Derbyshire cotton mills

Arkwright's Cressbrook Mill, 1783

A visit to the Derwent Valley in Derbyshire is a chance to see some of the most important sites in the early Industrial Revolution. Less well known than Manchester, this area was arguably more important for the development of cotton spinning technology. Between 1771 and 1783 Richard Arkwright set up three mills in the area – two within a few miles of each other – and installed his innovative ‘spinning jennies’. The machinery was powered by the water of the River Derwent, which was also used to transport raw materials and finished products. Visiting the sites now it seems incredible that factories employing hundreds were set up in such isolated valleys, miles from the ports through which cotton fibre was imported. In the 1770s the area was sparsely populated, and Arkwright had to advertise for families to come and work in his mills, and then build houses for them. There was also a scheme for employing orphans sent from London and other large cities, who were housed and educated in the mill where they worked. While this sounds like a recipe for exploitation, Katrina Honeyman’s research has shown that Poor Law authorities did try to ensure good conditions for ‘their’ children. Factories employing large numbers of children were easier to check up on, and better regulated, than traditional trades like farming and domestic service.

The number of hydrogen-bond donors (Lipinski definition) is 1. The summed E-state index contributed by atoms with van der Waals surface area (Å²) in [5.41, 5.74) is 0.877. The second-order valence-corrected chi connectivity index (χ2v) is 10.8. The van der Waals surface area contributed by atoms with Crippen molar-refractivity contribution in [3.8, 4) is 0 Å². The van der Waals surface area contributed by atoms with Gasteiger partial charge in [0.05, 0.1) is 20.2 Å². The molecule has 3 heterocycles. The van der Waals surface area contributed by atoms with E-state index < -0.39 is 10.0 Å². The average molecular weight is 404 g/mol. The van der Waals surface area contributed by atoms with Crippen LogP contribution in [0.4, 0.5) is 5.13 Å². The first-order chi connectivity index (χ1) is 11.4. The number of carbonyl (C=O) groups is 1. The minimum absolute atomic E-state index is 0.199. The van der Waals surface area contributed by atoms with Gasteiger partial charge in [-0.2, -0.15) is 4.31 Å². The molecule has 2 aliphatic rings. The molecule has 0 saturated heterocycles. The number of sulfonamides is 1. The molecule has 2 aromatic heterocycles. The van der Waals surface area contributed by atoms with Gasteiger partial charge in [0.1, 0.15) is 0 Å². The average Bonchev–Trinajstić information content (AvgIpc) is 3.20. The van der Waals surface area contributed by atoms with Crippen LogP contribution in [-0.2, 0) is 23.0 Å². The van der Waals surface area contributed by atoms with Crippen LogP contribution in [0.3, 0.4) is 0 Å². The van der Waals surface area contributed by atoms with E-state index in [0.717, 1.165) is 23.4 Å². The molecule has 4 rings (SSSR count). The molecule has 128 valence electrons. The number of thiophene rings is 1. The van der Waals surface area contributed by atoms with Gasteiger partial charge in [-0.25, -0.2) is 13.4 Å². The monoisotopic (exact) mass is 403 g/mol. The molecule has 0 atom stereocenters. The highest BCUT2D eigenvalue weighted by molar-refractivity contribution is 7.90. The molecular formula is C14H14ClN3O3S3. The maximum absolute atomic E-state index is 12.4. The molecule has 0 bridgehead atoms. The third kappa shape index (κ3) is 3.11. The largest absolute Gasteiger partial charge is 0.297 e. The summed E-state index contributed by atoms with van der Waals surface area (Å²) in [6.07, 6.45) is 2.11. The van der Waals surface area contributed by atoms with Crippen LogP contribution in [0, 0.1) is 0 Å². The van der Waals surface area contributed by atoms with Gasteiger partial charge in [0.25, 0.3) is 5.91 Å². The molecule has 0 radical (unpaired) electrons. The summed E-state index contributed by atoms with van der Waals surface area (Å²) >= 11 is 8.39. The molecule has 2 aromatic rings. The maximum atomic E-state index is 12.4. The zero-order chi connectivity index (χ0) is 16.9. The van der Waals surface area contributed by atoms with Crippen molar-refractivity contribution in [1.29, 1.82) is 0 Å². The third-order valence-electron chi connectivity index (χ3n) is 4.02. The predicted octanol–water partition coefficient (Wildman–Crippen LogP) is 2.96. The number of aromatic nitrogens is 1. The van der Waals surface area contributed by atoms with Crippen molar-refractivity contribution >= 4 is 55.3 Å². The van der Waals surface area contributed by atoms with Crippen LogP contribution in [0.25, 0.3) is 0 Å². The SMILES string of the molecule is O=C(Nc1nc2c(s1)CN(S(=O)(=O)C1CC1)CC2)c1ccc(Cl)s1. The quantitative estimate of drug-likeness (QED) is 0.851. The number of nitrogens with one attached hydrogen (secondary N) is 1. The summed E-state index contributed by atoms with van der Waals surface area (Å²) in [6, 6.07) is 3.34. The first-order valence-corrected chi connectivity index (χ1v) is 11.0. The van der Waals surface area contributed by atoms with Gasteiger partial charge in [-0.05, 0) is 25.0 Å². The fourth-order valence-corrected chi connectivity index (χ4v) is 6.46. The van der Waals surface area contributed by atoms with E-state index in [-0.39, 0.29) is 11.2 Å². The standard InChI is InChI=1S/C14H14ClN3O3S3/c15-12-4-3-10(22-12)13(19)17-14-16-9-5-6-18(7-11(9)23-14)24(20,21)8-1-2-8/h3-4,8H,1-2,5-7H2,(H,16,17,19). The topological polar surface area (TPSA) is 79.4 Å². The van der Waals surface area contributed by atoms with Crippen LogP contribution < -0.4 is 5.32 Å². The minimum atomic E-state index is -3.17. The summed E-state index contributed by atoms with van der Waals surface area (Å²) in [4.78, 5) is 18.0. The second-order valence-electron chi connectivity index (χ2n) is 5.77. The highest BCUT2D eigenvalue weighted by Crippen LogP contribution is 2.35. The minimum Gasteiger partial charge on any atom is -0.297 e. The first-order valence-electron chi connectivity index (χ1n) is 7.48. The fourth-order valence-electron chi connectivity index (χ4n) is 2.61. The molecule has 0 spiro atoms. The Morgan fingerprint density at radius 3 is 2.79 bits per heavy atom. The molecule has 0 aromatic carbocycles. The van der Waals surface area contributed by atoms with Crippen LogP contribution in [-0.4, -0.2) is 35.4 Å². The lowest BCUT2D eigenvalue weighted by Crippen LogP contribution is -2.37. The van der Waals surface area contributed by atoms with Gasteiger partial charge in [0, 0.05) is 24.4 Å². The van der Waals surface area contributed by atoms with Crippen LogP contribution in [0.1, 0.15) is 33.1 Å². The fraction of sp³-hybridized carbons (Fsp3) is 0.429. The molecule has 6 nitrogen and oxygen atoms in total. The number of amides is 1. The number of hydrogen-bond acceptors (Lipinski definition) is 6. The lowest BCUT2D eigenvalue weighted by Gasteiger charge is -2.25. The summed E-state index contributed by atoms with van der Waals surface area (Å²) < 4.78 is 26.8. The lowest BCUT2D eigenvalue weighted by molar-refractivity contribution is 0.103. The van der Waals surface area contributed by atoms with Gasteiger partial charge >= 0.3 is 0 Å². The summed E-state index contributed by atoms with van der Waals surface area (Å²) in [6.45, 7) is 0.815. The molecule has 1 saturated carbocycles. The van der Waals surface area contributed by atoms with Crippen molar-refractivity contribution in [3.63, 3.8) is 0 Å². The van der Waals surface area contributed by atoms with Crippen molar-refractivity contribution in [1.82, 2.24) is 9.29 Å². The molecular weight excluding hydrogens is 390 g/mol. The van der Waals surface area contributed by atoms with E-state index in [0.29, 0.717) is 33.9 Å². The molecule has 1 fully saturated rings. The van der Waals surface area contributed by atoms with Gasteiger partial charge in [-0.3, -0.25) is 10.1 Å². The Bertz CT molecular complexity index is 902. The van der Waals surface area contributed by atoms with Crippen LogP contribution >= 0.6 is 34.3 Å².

This entry was posted in Uncategorized and tagged , , , , , . Bookmark the permalink.

Leave a Reply

Your email address will not be published. Required fields are marked *